- July 26, 1999
- All Issuing Offices and Agents in Washington
- Washington State Department of Transportation Internal Memo No. 3.021 E (11-2-59) Width of Right of Way Which May Be Claimed When Road Established By Prescription
Attached please find a copy of the above referenced memo which has been reproduced and distributed with the permission of the Washington State Department of Transportation. I am sure this information will prove to be useful to you and your employees.
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WIDTH OF RIGHT OF WAY WHICH MAY BE CLAIMED
WHEN ROAD ESTABLISHED BY PRESCRIPTION
The legislature frequently ads to the State Highway System a road which has formerly been a county road. Establishing the width of this right of way becomes vital to the maintenance section and is even more important if and when it becomes necessary to widen or relalign the right of way.
When such a road is added to our system, a search is made of the county records and copies secured of any surveys which exist as well as copies of any instruments by which the county acquired title.
Where the entire way has been acquired by recorded deeds, waivers or condemnation actions, no question as to the width arises, but there are a great many miles of country roads which have been established without the benefit of a formal conveyance to the county.
The principle which governs the width of a road established by prescription is well set out in the leading case on the point - 109 Wn 116 In the Matter of the Extension of West Marginal Way. In this case the City of Seattle sought to widen existing West Marginal Way (a former county road) to 100 feet. In many areas no deeds had been secured and the old road existed only by prescription. The city took the position that the prescriptive right of way was 60 feet in width by reason of the fact that this was the width set out in the petition and county commissioners order which established the road. Sixty feet was also the maximum width allowed for county roads under the statute which was in effect during the prescriptive period. The property owners argued that the city could only claim title to the actual width of the traveled way, which in this case was only 10 to 15 feet wide. The Supreme Court upheld the city's position and established that "The County actually laid out and surveyed a road 60 feet in width. We think, under the authorities cited, and the facts, which are not disputed, that the county acquired by prescriptive right the whole of the 60 foot road, notwithstanding the fact that but a portion thereof was actually used."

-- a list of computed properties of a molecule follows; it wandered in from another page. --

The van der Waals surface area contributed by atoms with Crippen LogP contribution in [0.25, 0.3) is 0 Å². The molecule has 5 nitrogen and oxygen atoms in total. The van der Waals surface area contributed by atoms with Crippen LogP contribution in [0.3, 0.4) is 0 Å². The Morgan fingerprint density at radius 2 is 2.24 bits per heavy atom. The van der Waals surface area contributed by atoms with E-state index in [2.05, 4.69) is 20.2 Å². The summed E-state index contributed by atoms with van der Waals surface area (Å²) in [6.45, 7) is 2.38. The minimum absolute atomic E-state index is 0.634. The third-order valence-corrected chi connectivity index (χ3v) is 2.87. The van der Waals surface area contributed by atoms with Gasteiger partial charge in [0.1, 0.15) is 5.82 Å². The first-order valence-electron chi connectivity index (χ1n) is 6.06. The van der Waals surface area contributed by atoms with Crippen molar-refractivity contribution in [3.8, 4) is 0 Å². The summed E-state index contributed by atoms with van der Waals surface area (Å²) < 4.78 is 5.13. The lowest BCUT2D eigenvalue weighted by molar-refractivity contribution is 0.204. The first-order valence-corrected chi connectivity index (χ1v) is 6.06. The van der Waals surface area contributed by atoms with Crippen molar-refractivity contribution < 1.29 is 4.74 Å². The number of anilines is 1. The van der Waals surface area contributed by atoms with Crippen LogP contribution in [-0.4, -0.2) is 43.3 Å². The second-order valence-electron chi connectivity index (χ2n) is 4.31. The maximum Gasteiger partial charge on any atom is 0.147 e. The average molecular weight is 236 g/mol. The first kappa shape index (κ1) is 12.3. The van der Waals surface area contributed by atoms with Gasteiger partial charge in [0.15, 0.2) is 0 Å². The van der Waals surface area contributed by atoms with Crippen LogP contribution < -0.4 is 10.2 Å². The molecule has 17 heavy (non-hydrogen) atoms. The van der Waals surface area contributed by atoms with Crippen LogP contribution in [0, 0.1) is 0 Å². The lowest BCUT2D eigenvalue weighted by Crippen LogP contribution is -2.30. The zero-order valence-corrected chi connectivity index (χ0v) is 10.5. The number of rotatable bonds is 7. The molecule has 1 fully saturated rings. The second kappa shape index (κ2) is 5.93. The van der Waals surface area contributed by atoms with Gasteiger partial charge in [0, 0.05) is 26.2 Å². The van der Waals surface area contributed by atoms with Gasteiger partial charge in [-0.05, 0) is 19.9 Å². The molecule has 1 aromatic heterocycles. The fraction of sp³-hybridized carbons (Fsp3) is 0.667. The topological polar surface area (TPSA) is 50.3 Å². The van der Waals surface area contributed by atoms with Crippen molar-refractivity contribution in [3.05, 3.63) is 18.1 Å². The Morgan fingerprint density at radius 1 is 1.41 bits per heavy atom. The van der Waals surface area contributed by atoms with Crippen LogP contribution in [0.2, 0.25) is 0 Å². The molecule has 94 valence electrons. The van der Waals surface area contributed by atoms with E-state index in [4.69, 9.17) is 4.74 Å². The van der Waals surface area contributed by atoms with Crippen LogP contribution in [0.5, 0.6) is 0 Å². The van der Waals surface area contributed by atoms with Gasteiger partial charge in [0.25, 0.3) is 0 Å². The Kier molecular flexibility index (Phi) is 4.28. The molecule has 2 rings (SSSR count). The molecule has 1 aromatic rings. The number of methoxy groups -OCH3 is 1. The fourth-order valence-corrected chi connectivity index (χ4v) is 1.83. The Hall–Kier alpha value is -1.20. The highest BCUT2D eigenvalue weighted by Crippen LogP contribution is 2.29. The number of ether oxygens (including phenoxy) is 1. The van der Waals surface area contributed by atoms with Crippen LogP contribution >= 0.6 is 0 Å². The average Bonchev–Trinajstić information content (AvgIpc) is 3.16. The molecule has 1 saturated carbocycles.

The period of uninterrupted public use required to establish a road as a public highway is seven years, where the way is maintained by the county (RCW 36.75.070) and 10 years if there is only a public use and no-maintenance done by the county. (RCW 36.75.080)
The statutory widths of county roads are governed by the following statutes:
Sec. 7, Act of Jan. 11, 1869 (Territorial Law)
"County roads shall be 60 feet in width unless the county commissioners shall, upon prayer of the petitioners for same, determine a less number of feet in point of width."